“You can’t learn horse riding out of book”. I often ask people I meet what they recommend to read and this is the answer I have heard from a number of professional horse people. And I agree with them. Horses are the best teachers and the only way to become an expert is to get down and dirty with a horse or two.
However, I am a great believer that we see furthest from the shoulders of giants (to misquote Isaac Newton) and we should benefit from the experts who came before us. Reading books is one of the best ways to do this and the pandemic is giving some of us the gift of time to do this. I would like to share with you some of my favourite books. This is by no means an exhaustive list, more a starting point to whet your interest.
Let’s start at the beginning. Xenophon was a leading thinker in classical ancient Greece. He lived from 430-354 BC. His book, A treatise on Horsemanship, is surprisingly modern. He advises that the horse is a partner, that the training should please the horses, that nothing that is forced can be beautiful. This is a short, easy to read book that reminds us that horses and people are the same as they were 2000 years ago.
It was not until the Renaissance that more authoritative books appeared on the classic art of riding. One of my all-time favourites is Francois Robichon de la Gueriniere’s School of Horsemanship, published in French in 1733 and reprinted in English by J.A. Allen in 1994. I got my copy on Amazon, but it is now available as an audiobook! This is a wonderful book in three sections, starting with the basics of anatomy and stable management. Part 2 is on training horses and Part 3 is state-of-the-art veterinary care circa 1733 and is a real eye-opener. De la Gueriniere wrote a comprehensive guide to the training of horses for different purposes based on principles including using the lightest possible aids and careful use of “chastisements”, systematic training with the use of exercises to develop suppleness. He wrote about the half-halt and he invented the shoulder-in.
The French riding master offers some great exercises, for example using a small square to develop collection in the canter. De la Gueriniere’s advice: “If the horse resists in the volte… put it back to the shoulder-in. By doing so its choler and surfeit of spirit are dissipated. Such instances only occur when the rider ignores nature and pushes the horse too quickly to execute the figures. Rather the horse should be brought to competence through ease (and) suppleness, not through force, for to the degree that the horse is supple and understands the intentions of the rider, it obeys readily, unless it be of its nature entirely rebellious, in which case one ought not expect success in the school.”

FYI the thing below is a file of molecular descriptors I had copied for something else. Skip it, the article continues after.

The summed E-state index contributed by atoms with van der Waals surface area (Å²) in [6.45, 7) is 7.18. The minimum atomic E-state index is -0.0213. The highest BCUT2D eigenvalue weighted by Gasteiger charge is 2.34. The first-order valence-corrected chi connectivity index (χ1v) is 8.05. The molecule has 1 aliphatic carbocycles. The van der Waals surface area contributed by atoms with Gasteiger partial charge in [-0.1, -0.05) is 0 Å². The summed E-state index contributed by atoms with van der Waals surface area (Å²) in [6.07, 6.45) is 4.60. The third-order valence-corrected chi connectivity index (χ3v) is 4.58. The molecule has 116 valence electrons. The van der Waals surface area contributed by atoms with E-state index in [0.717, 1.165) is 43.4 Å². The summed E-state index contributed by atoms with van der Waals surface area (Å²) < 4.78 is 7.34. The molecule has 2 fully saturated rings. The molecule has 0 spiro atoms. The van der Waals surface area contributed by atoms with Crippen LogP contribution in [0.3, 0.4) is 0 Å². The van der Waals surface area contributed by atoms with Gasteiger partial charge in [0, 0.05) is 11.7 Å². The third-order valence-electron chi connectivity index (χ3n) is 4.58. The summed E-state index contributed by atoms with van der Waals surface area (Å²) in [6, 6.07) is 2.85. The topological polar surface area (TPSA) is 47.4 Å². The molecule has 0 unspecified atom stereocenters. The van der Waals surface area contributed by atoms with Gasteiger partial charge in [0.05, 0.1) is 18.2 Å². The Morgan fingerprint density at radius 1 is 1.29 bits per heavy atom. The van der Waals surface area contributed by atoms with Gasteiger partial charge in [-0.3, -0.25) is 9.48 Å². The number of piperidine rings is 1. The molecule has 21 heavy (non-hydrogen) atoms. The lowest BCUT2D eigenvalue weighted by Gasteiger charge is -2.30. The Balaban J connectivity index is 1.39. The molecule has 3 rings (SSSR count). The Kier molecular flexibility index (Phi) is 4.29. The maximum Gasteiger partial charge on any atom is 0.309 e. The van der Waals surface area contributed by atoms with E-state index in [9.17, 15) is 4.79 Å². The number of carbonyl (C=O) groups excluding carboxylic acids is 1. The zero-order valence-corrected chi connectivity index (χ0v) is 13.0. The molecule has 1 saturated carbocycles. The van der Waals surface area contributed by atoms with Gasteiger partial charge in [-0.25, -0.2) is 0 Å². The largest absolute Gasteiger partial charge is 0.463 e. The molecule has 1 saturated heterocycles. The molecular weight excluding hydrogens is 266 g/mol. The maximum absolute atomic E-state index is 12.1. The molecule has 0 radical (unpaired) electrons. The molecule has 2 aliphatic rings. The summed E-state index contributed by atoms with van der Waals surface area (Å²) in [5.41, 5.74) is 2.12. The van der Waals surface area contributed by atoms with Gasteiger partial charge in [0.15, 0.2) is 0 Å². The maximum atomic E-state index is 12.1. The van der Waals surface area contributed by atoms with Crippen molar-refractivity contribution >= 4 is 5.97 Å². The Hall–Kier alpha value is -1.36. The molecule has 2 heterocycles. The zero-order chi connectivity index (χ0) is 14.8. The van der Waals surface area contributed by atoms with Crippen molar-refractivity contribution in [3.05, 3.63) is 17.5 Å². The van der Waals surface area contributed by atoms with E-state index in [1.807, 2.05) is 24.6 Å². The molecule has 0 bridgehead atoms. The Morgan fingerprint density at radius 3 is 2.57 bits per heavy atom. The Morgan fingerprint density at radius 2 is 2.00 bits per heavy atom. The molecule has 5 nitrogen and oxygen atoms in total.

Alois Podhajsky was the director of the Spanish Riding School of Vienna from 1939 to 1965. He oversaw the famous evacuation of the Lipizzaners in World War 2 and was an Olympic medallist. The Complete Training of Horse and Rider (Harrop 1967) has been my go-to reference book about training since I got my copy in 1975. If I have a problem, I will go check what he said about the exercise I am working on. Interestingly, he says of de La Gueriniere: “There is no need to discuss Gueriniere’s teachings in this book… because they are applied unaltered at the Spanish Riding School and can be seen every day”. Podhajsky describes how “the action of the rein goes through the body of the horse when it passes through his neck and back, thus bending and putting weight on the hind leg”. In other words, the horse must not shorten the neck when you use the rein, but allow the effect of the rein to go to the hind leg. This is one of my favourite ideas from this book that I try to keep in mind every day.
Podhajsky wrote a number of books where you get a sense of the depth of his love of the horse, including My Dancing White Horses. I love his book My Horses, My Teachers (1967). The basic premise of this book is that in the hardest training challenges lies the greatest learning. The trainer is the learner. This idea is aligned with the Buddhist concept of beginner’s mind that I have written about. It is worth keeping this in mind when you strike a difficulty.